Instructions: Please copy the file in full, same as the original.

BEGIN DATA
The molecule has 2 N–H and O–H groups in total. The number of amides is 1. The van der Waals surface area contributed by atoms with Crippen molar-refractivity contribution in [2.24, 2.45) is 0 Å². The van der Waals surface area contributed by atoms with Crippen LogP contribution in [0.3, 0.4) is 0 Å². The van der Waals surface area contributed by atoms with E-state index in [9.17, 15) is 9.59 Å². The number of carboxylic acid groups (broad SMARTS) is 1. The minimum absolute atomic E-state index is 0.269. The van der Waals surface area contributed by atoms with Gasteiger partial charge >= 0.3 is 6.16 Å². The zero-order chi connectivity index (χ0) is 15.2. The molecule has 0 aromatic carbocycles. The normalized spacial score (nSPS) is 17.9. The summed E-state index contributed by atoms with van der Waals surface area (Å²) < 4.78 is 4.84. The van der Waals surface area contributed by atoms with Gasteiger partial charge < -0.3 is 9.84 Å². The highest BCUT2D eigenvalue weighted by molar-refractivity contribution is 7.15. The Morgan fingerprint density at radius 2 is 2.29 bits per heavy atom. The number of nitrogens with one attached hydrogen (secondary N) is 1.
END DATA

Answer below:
The molecule has 2 N–H and O–H groups in total. The number of amides is 1. The van der Waals surface area contributed by atoms with Crippen molar-refractivity contribution in [2.24, 2.45) is 0 Å². The van der Waals surface area contributed by atoms with Crippen LogP contribution in [0.3, 0.4) is 0 Å². The van der Waals surface area contributed by atoms with E-state index in [9.17, 15) is 9.59 Å². The number of carboxylic acid groups (broad SMARTS) is 1. The minimum absolute atomic E-state index is 0.269. The van der Waals surface area contributed by atoms with Gasteiger partial charge >= 0.3 is 6.16 Å². The zero-order chi connectivity index (χ0) is 15.2. The molecule has 0 aromatic carbocycles. The normalized spacial score (nSPS) is 17.9. The summed E-state index contributed by atoms with van der Waals surface area (Å²) < 4.78 is 4.84. The van der Waals surface area contributed by atoms with Gasteiger partial charge < -0.3 is 9.84 Å². The highest BCUT2D eigenvalue weighted by molar-refractivity contribution is 7.15. The Morgan fingerprint density at radius 2 is 2.29 bits per heavy atom. The number of nitrogens with one attached hydrogen (secondary N) is 1.